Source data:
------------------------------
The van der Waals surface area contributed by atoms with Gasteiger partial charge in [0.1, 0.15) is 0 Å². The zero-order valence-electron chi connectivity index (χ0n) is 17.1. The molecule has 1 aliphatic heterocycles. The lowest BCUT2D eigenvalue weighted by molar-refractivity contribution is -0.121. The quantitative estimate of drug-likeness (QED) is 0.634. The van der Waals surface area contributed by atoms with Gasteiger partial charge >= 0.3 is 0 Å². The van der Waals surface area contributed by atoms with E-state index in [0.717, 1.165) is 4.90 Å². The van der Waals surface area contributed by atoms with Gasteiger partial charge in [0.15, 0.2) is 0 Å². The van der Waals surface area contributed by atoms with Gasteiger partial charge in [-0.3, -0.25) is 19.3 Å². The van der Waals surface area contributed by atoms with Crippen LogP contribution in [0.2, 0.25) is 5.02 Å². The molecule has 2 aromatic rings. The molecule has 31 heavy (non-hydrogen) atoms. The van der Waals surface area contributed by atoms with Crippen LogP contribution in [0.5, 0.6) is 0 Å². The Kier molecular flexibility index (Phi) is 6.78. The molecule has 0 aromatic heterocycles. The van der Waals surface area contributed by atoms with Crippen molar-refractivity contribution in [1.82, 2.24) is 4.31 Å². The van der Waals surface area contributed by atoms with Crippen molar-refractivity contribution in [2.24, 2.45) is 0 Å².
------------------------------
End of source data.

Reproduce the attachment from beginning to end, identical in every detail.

The van der Waals surface area contributed by atoms with Gasteiger partial charge in [0.1, 0.15) is 0 Å². The zero-order valence-electron chi connectivity index (χ0n) is 17.1. The molecule has 1 aliphatic heterocycles. The lowest BCUT2D eigenvalue weighted by molar-refractivity contribution is -0.121. The quantitative estimate of drug-likeness (QED) is 0.634. The van der Waals surface area contributed by atoms with Gasteiger partial charge >= 0.3 is 0 Å². The van der Waals surface area contributed by atoms with E-state index in [0.717, 1.165) is 4.90 Å². The van der Waals surface area contributed by atoms with Gasteiger partial charge in [0.15, 0.2) is 0 Å². The van der Waals surface area contributed by atoms with Gasteiger partial charge in [-0.3, -0.25) is 19.3 Å². The van der Waals surface area contributed by atoms with Crippen LogP contribution in [0.2, 0.25) is 5.02 Å². The molecule has 2 aromatic rings. The molecule has 31 heavy (non-hydrogen) atoms. The van der Waals surface area contributed by atoms with Crippen LogP contribution in [0.5, 0.6) is 0 Å². The Kier molecular flexibility index (Phi) is 6.78. The molecule has 0 aromatic heterocycles. The van der Waals surface area contributed by atoms with Crippen molar-refractivity contribution in [1.82, 2.24) is 4.31 Å². The van der Waals surface area contributed by atoms with Crippen molar-refractivity contribution in [2.24, 2.45) is 0 Å².